Effectively Sealing Victorian Floor Tiles

Apologies for the first photograph, I realise now it’s a little out of focus but hopefully you can see that the Victorian Tiled Floor pictured (at a residence in the market town of Farringdon, Oxfordshire) was not looking its best and this was mainly due to the fact that the house had recently undergone some extensive building work and had become very dirty in the process.

Victorian Tiles Before Refurbishment in Farringdon

Refurbishing Victorian Tiles

The first thing I did was protect the skirting board and doors from splashes and then to clean the floor I applied a strong dilution of Tile Doctor Pro Clean and this was left to dwell on the floor for a good twenty minutes. It was then worked into the tile using a deck brush and then more Pro-Clean was applied so the floor didn’t dry. I then scrubbed the floor with a rotary floor machine fitted with a scrubbing pad. After I finished the soiled cleaning solution was extracted using a wet vacuum and the whole floor was then rinsed with clean water to remove any trace of cleaning product. The tiles were then inspected and the process re-applied to areas that needed it; I then left the floor for two days so it could dry thoroughly.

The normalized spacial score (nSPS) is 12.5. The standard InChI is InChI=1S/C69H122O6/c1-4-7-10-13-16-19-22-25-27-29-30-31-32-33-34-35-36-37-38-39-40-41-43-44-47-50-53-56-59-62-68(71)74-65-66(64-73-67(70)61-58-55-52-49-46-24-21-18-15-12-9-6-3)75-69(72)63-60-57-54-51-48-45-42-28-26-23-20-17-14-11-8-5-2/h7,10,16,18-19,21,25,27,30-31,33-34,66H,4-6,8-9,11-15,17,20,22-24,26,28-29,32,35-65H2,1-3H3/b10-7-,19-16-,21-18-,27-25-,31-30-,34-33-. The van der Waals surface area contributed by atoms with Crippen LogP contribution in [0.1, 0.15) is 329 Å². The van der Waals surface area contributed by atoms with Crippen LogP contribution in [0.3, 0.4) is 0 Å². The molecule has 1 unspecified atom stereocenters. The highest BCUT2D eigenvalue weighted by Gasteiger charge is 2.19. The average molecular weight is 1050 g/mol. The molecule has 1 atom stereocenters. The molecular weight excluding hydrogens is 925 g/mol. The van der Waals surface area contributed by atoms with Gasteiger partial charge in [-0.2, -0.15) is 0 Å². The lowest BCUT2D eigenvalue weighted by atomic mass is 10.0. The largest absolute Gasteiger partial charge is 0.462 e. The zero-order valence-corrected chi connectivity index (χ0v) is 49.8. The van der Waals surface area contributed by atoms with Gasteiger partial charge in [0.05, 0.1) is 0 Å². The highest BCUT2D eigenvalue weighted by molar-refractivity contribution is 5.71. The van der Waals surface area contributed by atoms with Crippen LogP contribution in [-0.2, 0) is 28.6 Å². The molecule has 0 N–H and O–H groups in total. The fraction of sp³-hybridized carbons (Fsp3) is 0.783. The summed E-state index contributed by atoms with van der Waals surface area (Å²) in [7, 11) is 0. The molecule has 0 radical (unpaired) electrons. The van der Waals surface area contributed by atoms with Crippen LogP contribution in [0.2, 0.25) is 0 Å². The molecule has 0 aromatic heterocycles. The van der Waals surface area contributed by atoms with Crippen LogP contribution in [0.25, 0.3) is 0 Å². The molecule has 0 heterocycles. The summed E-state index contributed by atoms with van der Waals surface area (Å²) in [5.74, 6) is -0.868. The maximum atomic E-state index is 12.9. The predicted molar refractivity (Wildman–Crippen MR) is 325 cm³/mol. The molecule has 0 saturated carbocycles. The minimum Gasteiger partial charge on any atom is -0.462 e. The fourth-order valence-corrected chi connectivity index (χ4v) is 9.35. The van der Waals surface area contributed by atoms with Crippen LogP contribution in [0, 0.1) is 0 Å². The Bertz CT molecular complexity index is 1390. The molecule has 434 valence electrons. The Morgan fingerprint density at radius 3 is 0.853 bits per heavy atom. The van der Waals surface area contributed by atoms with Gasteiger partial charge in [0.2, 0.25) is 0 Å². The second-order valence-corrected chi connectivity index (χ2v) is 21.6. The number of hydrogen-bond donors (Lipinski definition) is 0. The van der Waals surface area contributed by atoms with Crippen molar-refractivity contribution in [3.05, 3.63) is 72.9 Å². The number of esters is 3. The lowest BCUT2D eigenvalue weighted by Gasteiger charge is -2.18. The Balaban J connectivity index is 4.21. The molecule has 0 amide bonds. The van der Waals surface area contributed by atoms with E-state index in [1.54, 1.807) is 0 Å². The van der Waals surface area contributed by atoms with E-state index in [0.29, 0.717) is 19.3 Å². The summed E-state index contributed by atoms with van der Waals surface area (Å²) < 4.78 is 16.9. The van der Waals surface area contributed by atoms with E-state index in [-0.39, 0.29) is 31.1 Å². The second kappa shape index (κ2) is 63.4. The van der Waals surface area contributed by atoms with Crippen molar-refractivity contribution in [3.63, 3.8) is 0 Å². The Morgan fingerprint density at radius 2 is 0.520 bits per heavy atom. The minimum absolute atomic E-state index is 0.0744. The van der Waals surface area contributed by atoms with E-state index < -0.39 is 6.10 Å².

Sealing Victorian Quarry Tiles

When I returned the floor was dry so I sealed it using a single coat of Tile Doctor Colour Grow followed by four coats of Tile Doctor Seal & Go. This is a great combination as the Colour Grow impregnates the tile improving the colours and protecting it from within whilst Seal and Go adds a further layer of protection and also added a nice subtle shine that the customer wanted.

Victorian Tiles After Refurbishment in Farringdon

 
 
Source: Victorian Tile, Grout and Stone cleaning in Oxfordshire

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